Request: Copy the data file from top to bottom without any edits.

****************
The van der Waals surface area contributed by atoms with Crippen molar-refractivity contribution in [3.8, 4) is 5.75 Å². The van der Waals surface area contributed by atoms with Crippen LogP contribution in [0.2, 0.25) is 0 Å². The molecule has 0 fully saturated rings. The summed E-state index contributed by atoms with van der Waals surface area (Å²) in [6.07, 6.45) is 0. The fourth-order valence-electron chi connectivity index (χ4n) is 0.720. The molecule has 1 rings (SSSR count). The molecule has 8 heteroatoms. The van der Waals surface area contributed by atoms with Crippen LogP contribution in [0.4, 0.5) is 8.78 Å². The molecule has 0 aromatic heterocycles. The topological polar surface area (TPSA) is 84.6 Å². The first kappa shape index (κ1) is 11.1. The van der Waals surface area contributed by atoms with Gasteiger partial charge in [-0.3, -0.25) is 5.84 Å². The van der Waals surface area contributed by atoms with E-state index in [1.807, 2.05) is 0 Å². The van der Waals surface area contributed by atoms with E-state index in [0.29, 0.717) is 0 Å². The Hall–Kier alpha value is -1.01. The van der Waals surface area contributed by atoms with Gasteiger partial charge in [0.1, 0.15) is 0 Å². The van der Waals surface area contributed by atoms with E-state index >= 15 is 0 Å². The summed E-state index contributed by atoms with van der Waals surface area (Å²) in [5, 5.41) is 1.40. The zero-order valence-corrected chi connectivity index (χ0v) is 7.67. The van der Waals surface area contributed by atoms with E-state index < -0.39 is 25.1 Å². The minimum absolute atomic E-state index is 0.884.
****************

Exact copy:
The van der Waals surface area contributed by atoms with Crippen molar-refractivity contribution in [3.8, 4) is 5.75 Å². The van der Waals surface area contributed by atoms with Crippen LogP contribution in [0.2, 0.25) is 0 Å². The molecule has 0 fully saturated rings. The summed E-state index contributed by atoms with van der Waals surface area (Å²) in [6.07, 6.45) is 0. The fourth-order valence-electron chi connectivity index (χ4n) is 0.720. The molecule has 1 rings (SSSR count). The molecule has 8 heteroatoms. The van der Waals surface area contributed by atoms with Crippen LogP contribution in [0.4, 0.5) is 8.78 Å². The molecule has 0 aromatic heterocycles. The topological polar surface area (TPSA) is 84.6 Å². The first kappa shape index (κ1) is 11.1. The van der Waals surface area contributed by atoms with Gasteiger partial charge in [-0.3, -0.25) is 5.84 Å². The van der Waals surface area contributed by atoms with E-state index in [1.807, 2.05) is 0 Å². The van der Waals surface area contributed by atoms with E-state index in [0.29, 0.717) is 0 Å². The Hall–Kier alpha value is -1.01. The van der Waals surface area contributed by atoms with Gasteiger partial charge in [0.1, 0.15) is 0 Å². The van der Waals surface area contributed by atoms with E-state index >= 15 is 0 Å². The summed E-state index contributed by atoms with van der Waals surface area (Å²) in [5, 5.41) is 1.40. The zero-order valence-corrected chi connectivity index (χ0v) is 7.67. The van der Waals surface area contributed by atoms with E-state index < -0.39 is 25.1 Å². The minimum absolute atomic E-state index is 0.884.